Time has just published my piece on the Mediterranean diet, and why it’s under threat.
In the fall of 1957, a Minnesota doctor named Ancel Keys traveled from Naples to the southern Italian town of Nicotera. The road was long and dusty, winding for hours into the mountainous toe of the Italian boot. But the trip was worth it. Keys, a physiologist who had spent World War II developing combat food rations, was searching for the answer to one of the great questions of healthy living: Why did heart attacks plague some groups of people (say, Minnesota businessmen) while leaving others (southern Italian farmers, for instance) nearly untouched?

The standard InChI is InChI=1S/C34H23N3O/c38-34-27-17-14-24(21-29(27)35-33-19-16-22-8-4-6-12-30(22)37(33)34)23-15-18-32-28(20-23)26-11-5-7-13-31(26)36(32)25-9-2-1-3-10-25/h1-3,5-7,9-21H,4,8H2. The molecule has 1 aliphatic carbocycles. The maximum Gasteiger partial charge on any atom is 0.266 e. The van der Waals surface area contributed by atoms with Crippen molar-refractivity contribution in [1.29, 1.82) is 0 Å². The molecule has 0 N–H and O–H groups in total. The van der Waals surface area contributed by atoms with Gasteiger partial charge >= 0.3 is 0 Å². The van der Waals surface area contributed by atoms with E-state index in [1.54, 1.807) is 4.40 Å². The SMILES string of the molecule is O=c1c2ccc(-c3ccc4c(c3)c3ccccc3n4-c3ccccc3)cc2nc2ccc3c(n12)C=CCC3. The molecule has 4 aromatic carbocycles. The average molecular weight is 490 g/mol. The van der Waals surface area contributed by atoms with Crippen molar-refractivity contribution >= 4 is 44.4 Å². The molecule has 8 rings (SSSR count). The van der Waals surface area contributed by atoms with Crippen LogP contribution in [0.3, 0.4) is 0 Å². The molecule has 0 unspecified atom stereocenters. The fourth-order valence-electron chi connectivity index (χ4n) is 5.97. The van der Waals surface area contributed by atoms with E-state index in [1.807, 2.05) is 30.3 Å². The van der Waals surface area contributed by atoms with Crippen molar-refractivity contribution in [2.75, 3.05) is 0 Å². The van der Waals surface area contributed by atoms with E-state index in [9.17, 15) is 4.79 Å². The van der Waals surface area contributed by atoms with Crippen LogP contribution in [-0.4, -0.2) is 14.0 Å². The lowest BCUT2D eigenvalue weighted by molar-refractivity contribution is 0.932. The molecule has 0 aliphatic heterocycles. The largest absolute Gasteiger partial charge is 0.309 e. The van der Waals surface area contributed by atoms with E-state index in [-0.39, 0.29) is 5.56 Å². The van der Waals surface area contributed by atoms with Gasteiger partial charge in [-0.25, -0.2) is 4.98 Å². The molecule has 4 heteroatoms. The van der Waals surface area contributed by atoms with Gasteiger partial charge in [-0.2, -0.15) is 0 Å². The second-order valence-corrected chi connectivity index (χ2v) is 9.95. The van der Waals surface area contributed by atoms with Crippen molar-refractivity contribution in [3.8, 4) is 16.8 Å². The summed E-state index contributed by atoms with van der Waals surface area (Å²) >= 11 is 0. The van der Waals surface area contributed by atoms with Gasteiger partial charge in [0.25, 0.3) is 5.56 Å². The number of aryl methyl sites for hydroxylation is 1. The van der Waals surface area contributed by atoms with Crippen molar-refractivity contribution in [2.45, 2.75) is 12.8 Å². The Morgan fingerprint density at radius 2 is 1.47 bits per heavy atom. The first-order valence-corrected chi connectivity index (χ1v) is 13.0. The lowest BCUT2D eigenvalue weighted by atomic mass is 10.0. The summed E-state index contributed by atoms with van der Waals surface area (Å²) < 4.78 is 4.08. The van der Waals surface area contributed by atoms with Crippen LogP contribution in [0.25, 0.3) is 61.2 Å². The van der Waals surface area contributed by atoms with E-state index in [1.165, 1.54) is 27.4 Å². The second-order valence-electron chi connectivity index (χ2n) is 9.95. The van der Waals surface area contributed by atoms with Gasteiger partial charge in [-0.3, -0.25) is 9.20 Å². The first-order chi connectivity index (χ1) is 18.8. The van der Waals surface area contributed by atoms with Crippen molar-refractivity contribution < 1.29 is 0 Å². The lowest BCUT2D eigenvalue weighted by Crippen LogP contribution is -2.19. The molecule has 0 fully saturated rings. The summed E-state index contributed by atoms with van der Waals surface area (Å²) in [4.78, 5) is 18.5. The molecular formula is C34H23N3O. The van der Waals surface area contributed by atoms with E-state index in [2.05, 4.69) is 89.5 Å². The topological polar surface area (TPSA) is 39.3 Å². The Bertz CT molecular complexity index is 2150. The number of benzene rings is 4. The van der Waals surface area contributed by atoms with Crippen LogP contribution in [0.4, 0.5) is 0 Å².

Keys spent his stay in Nicotera measuring body-fat and cholesterol levels, gathering the first data for a global comparison of eating habits that enshrined the mediterranean diet as the gold standard for a healthy menu. in subsequent visits, Keys and his colleagues weighed the villagers’ meals and recorded their contents, showing up unannounced to ensure that what the locals were eating when the scientists arrived was what they normally ate. “Without asking permission, they would open the door and walk into the kitchen,” recalls pasquale Barbalace, 76, a resident of Nicotera who participated in the study as a young man
Read the rest.